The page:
W3C home > Mailing lists > Public > public-html-comments@w3.org > June 2011

Re: The HTML Author View

From: Chris Hoffman <mistermuckle@gmail.com>
Date: Sat, 11 Jun 2011 09:30:14 -0400
Message-Id: <4EC49C00-0957-42E4-994F-EF960CE3779A@gmail.com>
Cc: "Jukka K. Korpela" <jukka.k.korpela@kolumbus.fi>, "public-html-comments@w3.org" <public-html-comments@w3.org>
To: Cameron Heavon-Jones <cmhjones@gmail.com>
On Jun 10, 2011, at 9:46 AM, Cameron Heavon-Jones <cmhjones@gmail.com> wrote:

> To bring it back to the current case, i'm not sure that it is appropriate to specify a language extension for the document. This would imply that there MAY be new words, spellings or meanings in the resulting text and that just isn't the case.

Private use tags do indeed imply that there may be differences in language and style, but because the tags are private, the differences are _only_ meaningful to the people who have agreed on their use -- in this case, the W3C authors. For everyone outside that agreement, the tags provide no meaningful new information.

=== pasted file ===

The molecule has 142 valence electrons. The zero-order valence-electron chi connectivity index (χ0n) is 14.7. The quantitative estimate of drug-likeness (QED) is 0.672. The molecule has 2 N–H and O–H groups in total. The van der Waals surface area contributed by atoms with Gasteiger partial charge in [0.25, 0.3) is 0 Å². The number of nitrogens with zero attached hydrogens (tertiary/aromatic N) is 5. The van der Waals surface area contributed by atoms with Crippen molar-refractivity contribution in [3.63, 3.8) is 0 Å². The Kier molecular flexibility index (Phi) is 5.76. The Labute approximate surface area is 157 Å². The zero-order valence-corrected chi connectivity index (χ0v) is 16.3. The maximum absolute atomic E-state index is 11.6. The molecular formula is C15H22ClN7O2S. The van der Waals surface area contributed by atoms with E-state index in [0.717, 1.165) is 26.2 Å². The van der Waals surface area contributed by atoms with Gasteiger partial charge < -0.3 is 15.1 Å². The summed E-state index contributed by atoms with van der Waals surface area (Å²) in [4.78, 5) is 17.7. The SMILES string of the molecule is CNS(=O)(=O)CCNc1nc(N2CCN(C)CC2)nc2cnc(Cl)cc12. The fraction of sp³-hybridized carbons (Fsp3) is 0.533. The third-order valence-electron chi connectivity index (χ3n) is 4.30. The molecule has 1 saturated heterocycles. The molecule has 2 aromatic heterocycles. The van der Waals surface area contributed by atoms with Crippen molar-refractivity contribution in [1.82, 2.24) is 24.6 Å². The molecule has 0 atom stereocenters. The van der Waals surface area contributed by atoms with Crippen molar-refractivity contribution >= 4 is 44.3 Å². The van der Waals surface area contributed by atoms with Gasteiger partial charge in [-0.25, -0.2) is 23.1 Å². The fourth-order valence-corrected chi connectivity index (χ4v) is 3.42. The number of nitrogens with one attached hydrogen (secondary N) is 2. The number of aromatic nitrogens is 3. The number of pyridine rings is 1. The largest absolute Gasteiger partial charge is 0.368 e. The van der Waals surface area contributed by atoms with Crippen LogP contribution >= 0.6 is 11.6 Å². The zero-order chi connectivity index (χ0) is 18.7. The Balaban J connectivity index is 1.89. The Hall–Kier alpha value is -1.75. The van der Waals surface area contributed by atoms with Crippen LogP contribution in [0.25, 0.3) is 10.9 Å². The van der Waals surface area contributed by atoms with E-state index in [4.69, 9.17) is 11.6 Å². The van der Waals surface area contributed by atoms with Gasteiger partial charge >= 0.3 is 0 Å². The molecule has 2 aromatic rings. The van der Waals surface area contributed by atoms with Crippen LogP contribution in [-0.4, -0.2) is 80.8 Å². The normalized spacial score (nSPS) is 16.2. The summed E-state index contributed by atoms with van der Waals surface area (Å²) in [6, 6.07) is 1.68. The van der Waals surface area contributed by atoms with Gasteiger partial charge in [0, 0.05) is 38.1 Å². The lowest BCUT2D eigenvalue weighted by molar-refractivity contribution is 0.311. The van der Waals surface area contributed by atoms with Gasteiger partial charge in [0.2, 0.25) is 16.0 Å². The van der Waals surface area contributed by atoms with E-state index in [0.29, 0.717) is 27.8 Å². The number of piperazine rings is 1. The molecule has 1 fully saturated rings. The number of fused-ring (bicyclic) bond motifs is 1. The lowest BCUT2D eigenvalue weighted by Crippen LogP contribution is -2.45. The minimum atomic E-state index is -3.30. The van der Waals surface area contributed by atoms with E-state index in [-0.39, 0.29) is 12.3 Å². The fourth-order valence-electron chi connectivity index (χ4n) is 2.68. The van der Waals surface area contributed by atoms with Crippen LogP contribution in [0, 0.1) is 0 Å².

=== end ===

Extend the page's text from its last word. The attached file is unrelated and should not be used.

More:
One might well wonder _why_ the W3C would want to distinguish documents written in Ian Hickson's inimitable style from others (phrases like "coming apocalypse" and "robot war" jump to mind for some reason), but the reasons are by definition unimportant, at least to us mere mortals.

For what it's worth, I think the private use tag provides a rather clever test for user agent conformance. UAs should treat en-US-x-anything _exactly_ like en-US. There are enough browsers out there that seem to want to conform only if and when they want to (I'm looking at you, Microsoft, Freedom Scientific and tattooed teenagers) that such a test is well worthwhile.

Received on Saturday, 11 June 2011 13:30:45 UTC

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